Thursday, May 19, 2016

Clet Abraham—A Florentine Street Artist

While taking a stroll through the lovely streets of Florence it is easy to get lost in the beauty of the historical buildings, shops, and galleries. You may not even notice something gone astray with the traffic signs. But if you look up you might just see that a dead end sign is transformed into a Jesus crucifixion and there’s a silhouette of a man trying to slyly carry away the white bar of a no entry sign. 

Who’s behind this sneaky street art? The answer to that question is none other than French artist Clet Abraham.  Ever since the summer of 2010 he has been revamping street signs in Florence and across Europe into works of art. 

His artwork is given life mostly in the middle of the night when he applies his pre-made stickers to the chosen street signs. He props his bike up against the sign and then stands on the seat to apply his art. “It literally takes 10 seconds,” says Clet. 

While Clet’s work is not entirely legal he takes care not to alter the function of the road signs. “I don’t damage the signs because I use stickers, but I wake up attention and create dialogue,” says Clet.

Not everyone has the same view as Clet or sees the alterations as art. Some even classify his art as “vandalism” saying that it’s a distraction and doesn’t belong in the historical and beautiful city of Florence. In October of 2010, just a few months after he began, Clet also received a 400 euro fine because the altered signs violated traffic laws.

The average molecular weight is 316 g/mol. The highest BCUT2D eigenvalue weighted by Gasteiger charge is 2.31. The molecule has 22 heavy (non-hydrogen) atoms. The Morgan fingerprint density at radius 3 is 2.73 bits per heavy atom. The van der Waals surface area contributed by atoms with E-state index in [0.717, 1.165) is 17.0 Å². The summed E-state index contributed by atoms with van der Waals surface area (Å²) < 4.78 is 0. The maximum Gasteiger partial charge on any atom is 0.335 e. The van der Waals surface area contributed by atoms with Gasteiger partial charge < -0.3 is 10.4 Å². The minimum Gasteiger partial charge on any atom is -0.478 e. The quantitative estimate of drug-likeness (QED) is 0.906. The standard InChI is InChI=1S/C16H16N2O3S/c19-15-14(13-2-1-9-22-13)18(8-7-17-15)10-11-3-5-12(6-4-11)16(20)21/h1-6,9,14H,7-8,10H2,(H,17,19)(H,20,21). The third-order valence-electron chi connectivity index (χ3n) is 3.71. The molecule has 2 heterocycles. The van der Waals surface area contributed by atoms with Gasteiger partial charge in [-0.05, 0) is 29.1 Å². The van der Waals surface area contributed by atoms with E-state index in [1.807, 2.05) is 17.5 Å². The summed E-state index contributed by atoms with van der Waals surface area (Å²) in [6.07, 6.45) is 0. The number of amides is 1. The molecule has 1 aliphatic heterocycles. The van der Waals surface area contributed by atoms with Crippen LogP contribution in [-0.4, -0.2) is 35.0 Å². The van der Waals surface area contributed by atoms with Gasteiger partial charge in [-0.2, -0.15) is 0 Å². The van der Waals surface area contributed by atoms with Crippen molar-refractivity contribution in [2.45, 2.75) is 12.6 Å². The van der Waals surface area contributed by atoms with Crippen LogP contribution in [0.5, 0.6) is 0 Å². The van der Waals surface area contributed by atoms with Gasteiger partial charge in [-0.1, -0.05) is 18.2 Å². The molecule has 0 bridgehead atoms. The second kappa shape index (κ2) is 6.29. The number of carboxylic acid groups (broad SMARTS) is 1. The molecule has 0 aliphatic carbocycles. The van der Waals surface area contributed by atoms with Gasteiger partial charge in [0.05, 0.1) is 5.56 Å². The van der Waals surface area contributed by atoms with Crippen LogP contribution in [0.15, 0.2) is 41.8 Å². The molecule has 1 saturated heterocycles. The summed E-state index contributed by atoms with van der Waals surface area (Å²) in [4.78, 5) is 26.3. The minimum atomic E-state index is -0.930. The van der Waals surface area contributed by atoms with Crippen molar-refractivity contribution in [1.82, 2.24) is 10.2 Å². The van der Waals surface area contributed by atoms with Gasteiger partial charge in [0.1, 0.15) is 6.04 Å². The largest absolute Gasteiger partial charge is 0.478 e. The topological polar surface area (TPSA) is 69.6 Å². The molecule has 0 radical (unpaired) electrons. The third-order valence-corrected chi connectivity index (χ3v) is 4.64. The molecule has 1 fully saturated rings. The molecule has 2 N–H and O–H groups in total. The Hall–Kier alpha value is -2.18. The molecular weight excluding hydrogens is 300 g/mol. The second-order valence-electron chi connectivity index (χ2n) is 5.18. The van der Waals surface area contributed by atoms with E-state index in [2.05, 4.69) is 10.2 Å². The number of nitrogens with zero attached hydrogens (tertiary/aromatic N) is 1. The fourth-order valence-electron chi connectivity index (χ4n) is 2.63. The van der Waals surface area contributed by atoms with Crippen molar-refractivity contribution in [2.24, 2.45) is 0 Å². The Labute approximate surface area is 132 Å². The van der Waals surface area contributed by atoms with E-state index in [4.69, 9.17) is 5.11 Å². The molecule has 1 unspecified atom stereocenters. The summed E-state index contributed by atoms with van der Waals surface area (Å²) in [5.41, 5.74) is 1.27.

However, this didn’t stop Clet, but instead encouraged him to think bigger. On January 20, 2011, a fiberglass life-size sculpture known as Common Man appeared on Ponte alle Grazie. It was installed by Clet without permission and seven days later it was removed, but not before it drew much attention and appreciation from the community. 

Clet explains how in a renaissance city like Florence he only intervenes where elements break with history and contrast with the city. Both the Common Man and his altered street signs dialogue with the city where modern invasions, like street signs and the modernly designed Ponte alle Grazie, have taken over.


While authorities for the meantime have mostly turned a blind eye to Clet’s art it’s unclear what the future holds for Clet and his clever street signs, along with the many other street artists who depend on urban backdrops as their canvas. With growing appreciation it’s hard to imagine a world without your local street artist. Keep an eye out for Clet's art next time you just happen to be in Florence! ;) 

 “Street art, when done well, is a gift to the city and it’s residents.” 

Clet Abraham

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